I am back again like the herpalurpies.
This time I am hoping to bring you a more steady stream of blogging. Probably not super steady, but it should be fun none the less.
So around this time last year I picked up my first DSLR camera and I bought it with the sole purpose of doing Astrophotography. Now for those of you who have no idea what this is. Simply put it is the photographing of the sky. Be it the Sun, Moon, Stars, or even deeper sky objects like Nebula and Galaxies. Well to my surprise this can be a super expensive hobby. So what I think I am going to do with this blog (among other things) is talk about my adventures into jumping in to the field of astrophotography. What I have learned and things I have done. Next weekend I am heading to a Dark Sky Park in Mackinaw City called The Headlands. Before I head up I am looking to fabricate up a Barn Door Tracker. This will allow me to track the sky so I can take longer than 20/30 second exposures with my camera with out having any stars start trailing in my photos.
I will take photos and complete a write-up on the tools/hardware used to construct this and I will also include the prices as well.
I have visited many sites and they all offer what I am going to be posting, but hopefully I will have more of an All-in-One stop shop type setup for you guys.
Hopefully this will be a nice blog for the new guys getting into the field. We will basically be learning together and hopefully I can get a small following of people and we can have discussions and toss around ideas and what-not.
I will try and make this as professional as possible, but my grammar is going to be something that some may find unbearable. That being said, if you are still reading this, hold on tight.
So for starters I will go over my current equipment and setup.
I am a Nikon User. The one thing that I dislike about other astro-websites is everyone uses Cannon and swears by it. I feel I have had just as good luck with my Nikon. So that being said, if you own a Nikon body and Nikon lenses, don’t go out and spend money on Cannon.
Nikon D5100 (If I was to buy a camera again I would buy a full-framed sensor camera)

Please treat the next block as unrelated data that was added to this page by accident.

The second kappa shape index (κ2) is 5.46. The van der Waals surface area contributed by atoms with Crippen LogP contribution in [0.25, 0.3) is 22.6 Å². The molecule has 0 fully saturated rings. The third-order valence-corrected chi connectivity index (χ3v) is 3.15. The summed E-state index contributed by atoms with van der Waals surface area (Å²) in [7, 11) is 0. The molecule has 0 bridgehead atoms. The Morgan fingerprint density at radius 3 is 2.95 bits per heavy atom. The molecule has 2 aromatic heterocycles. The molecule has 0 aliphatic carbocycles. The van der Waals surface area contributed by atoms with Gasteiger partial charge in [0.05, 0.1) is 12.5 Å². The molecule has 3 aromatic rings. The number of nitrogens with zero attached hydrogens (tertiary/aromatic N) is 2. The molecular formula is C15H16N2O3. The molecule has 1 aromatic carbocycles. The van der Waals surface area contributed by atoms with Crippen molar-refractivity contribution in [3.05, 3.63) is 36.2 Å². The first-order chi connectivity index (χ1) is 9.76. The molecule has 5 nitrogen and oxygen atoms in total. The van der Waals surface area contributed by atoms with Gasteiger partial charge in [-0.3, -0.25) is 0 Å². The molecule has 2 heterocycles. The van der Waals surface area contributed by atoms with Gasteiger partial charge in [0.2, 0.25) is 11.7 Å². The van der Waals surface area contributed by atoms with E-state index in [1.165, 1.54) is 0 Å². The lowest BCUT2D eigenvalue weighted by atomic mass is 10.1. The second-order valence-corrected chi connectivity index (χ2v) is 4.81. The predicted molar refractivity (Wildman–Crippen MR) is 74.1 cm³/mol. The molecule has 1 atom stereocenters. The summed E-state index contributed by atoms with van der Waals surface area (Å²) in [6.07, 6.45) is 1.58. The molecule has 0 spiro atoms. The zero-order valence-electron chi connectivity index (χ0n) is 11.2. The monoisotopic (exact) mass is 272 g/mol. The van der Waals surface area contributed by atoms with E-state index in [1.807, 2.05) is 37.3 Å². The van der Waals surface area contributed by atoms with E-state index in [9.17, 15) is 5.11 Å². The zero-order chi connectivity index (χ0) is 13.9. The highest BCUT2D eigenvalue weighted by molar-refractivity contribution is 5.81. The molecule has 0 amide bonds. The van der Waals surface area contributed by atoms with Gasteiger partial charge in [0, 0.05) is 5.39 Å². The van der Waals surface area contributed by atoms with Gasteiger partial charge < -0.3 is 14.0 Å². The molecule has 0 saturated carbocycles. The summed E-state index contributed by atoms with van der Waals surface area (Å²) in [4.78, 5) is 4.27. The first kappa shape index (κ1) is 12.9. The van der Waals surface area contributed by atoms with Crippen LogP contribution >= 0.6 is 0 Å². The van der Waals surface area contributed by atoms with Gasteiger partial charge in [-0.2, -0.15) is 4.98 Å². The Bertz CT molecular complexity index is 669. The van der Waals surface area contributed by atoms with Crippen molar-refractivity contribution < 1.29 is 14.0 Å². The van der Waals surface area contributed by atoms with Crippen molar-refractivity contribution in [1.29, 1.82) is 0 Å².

Nikkor 35MM f/1.8 (My Baby! I love this lens)
Nikkor 85MM f/1.8 (I have not used this yet on the stars)
Nikkor 18-55MM f/?.? (I like using the 18MM)
Rokinon 8MM f/3.5 (I have not used this yet, but I will soon!)
Nikkor 70-300MM f/4.5-5.6 (Hoping to use this for deep sky)
Optron 500MM f/8 (Cheap-ass lens, I hate it)
Tripod: (A good sturdy Tripod is a MUST HAVE!)
Manfrotto MK294A3-D3RC2 294 Aluminum Tripod Kit with 3-Way Head
So to get you started you really only need a few things.
Camera Body, Camera Lens (35MM is a cheap and great starting point), Tripod, Dark Skies, Snacks and Drink, and a few hours to kill.
Setup your camera on your tripod and aim at any stars/constellations your little heart desires.
Now if you are using the 35MM lens you want to set your shutter for 20 seconds. I have had good luck with a 20 second shutter and had no trailing produced on my star shots.
What is trailing you ask? The Earth is rotating 465 meters/second so if you are photographing something in the sky for a long period of time you will see the stars start to streak or make trails since the Earth is rotating. There are many options to counter our star photos from having streaks. The easiest way is to use the Rule of 600.
Take 600 and divide it by your lens focal length (ours is 35MM) 600/35= 17.14. So in reality the longest you really want to expose for is 17 seconds. My Nikon however only offers 10/15/20/30seconds. You could be on the safe side and shoot 15 seconds. I however have done most of mine at 20 seconds and had little to no trailing.
Back to where we were: So we have the camera on the tripod and we are shooting Orion at 20 seconds. We take a look at the photo and we love it!
Woohoo! Our first Astrophoto! Really that is pretty much the easy part.
The next part which I have not dove into yet, but I will be in two weeks is photo stacking.
So lets say you are shooting Orion and the photo is nice, but is a bit faint. So we would take multiple exposures of Orion and then when we import them on our PC/MAC we would use a program called Deep Sky Stacker (Freeware) and we would stack and align our photos. By doing this it would remove a lot of the grainy/noise from our photos and also make a nice brighter photo.
More on this to come in the later weeks.
Now, lets assume you want streaks/trails in your star photos. We could create Startrails! I absolutely love these photos! You can see a couple of mine in the photos below.
For this you pretty much just set your shutter to 30 seconds (if your in a really light polluted area) and take hours worth of photos of just one spot in the sky. You would then take all of the photos and stack them in Photoshop or this program I like to use called Startrails (Freeware). This program pretty much does all the work for you and fairly quickly.
Well that is about it for now. I will add more when I do more and learn more!
I will add in some photos I have currently taken over the past year. This is not all of them, but the ones I find most fascinating (or the ones I like the most).
Most all of these are taken with my 35MM. The only exception is the shot of the lit of staircase and Orion overhead. I took that with the stock 18-55MM lens the D5100 came with.
If you would like to see more of my photography/astrophotography you can check out my Flickr Account <—Click.
Like I said above, I plan to add more about this subject on this blog and hopefully someone will be able to use this as a reference to help them along in this hobby.
If you have any questions feel free to ask. I am learning this too so I may not be able to help right away, but I can probably find the answers.
Check back later!